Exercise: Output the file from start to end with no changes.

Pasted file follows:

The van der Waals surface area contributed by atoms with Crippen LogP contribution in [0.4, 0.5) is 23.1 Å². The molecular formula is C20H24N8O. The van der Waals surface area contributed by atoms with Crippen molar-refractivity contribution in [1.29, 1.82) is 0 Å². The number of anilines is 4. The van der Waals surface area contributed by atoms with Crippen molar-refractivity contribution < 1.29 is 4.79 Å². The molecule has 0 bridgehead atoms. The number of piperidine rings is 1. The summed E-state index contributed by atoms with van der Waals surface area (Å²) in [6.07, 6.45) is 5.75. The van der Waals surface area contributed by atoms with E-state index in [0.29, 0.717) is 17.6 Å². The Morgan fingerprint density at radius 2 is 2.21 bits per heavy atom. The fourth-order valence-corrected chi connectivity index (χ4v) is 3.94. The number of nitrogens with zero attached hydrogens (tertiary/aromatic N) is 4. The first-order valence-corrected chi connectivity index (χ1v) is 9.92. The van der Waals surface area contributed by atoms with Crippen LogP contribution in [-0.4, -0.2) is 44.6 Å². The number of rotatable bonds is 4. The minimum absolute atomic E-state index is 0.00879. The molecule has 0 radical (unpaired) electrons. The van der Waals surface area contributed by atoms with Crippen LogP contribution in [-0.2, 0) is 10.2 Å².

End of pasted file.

The van der Waals surface area contributed by atoms with Crippen LogP contribution in [0.4, 0.5) is 23.1 Å². The molecular formula is C20H24N8O. The van der Waals surface area contributed by atoms with Crippen molar-refractivity contribution in [1.29, 1.82) is 0 Å². The number of anilines is 4. The van der Waals surface area contributed by atoms with Crippen molar-refractivity contribution < 1.29 is 4.79 Å². The molecule has 0 bridgehead atoms. The number of piperidine rings is 1. The summed E-state index contributed by atoms with van der Waals surface area (Å²) in [6.07, 6.45) is 5.75. The van der Waals surface area contributed by atoms with E-state index in [0.29, 0.717) is 17.6 Å². The Morgan fingerprint density at radius 2 is 2.21 bits per heavy atom. The fourth-order valence-corrected chi connectivity index (χ4v) is 3.94. The number of nitrogens with zero attached hydrogens (tertiary/aromatic N) is 4. The first-order valence-corrected chi connectivity index (χ1v) is 9.92. The van der Waals surface area contributed by atoms with Crippen LogP contribution in [-0.4, -0.2) is 44.6 Å². The number of rotatable bonds is 4. The minimum absolute atomic E-state index is 0.00879. The molecule has 0 radical (unpaired) electrons. The van der Waals surface area contributed by atoms with Crippen LogP contribution in [-0.2, 0) is 10.2 Å².